CLOUDS | AN ENERGY EXCHANGE PLATFORM
RISD B.ARCH THESIS 2021 ADVISOR: PROFESSOR ANNE TATE
Do energy infrastructure and the city have to be separated? Energy infrastructure has always been considered as something that damages the quality of life; often rural areas are sacrificed for the sake of generating energy. With severe repercussions of climate change on the horizon, incorporating renewable energy in our cities should be of utmost importance. How will a city like Hong Kong, with limited land, react to global warming by re-imagining a new physical infrastructure through a canon of previous works that similarly occupy the air? A possibility is to consider the potential of an infrastructure that operates between the scale of the parcel and the scale of the city - a local, block scale system that can retroactively integrate with multiple existing buildings.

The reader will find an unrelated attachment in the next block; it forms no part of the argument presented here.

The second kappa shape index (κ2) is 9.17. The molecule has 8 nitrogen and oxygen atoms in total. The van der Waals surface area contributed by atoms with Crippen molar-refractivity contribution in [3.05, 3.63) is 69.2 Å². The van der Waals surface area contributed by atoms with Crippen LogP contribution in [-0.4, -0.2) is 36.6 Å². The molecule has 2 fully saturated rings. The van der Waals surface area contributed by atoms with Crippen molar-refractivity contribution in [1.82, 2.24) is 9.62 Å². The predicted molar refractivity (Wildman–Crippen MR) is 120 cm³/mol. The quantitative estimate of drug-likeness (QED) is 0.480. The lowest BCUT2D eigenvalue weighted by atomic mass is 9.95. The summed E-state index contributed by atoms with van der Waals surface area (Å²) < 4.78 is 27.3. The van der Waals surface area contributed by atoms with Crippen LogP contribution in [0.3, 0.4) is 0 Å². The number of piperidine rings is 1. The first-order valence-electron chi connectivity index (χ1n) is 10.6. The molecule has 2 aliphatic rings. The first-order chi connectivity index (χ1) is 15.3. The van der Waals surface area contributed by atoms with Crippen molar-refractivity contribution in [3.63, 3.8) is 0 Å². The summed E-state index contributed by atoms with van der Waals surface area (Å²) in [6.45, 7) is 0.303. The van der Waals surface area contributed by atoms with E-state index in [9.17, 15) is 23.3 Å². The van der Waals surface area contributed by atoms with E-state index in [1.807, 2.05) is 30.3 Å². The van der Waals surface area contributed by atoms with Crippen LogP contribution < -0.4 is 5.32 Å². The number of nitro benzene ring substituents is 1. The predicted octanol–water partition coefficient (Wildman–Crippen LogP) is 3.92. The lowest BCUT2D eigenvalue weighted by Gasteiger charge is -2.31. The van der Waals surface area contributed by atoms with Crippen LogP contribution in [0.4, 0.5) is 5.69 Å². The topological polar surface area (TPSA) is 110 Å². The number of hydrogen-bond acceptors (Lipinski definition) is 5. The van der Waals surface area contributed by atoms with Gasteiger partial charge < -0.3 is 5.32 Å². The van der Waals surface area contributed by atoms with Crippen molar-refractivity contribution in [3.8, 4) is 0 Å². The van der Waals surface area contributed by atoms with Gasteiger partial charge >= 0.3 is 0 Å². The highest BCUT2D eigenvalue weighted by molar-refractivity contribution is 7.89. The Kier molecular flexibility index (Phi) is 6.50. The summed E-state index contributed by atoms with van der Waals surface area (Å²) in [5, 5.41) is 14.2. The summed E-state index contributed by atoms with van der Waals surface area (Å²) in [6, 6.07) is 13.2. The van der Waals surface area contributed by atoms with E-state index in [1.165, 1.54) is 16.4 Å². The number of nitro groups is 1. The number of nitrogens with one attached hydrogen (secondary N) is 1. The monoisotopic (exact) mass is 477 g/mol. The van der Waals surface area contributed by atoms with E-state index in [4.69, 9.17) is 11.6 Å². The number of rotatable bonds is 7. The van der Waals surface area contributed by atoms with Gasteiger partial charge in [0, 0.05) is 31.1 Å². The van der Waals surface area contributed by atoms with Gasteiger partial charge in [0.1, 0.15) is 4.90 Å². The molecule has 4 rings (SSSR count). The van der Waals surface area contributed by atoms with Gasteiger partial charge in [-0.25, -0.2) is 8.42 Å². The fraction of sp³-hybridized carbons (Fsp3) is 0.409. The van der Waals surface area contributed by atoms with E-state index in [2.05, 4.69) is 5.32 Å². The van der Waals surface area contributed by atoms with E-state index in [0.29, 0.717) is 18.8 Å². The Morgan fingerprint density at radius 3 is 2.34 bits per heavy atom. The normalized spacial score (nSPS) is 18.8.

Hong Kong's Adaptive Skyline
From the 19th century to the present, Hong Kong has gone through multiple shifts and transitions in its architectural identity, mainly due to colonization, globalization, and its political climate. The change in Hong Kong’s imprint from a colony to a global city towards a Chinese future influenced the evolution of the city’s architecture.
Hong Kong's Energy Generation
As a metropolitan city with over seven million, Hong Kong does not have any natural fossil fuel resources of its own. Hong Kong relies mainly on imported oil and gas and some electricity to meet the growing energy demand.
Hong Kong's Land Utilization
Hong Kong is known for its density and the lack of land, but the built-up land of the city is only 24.9% of its total area. This is because the hills surround the city.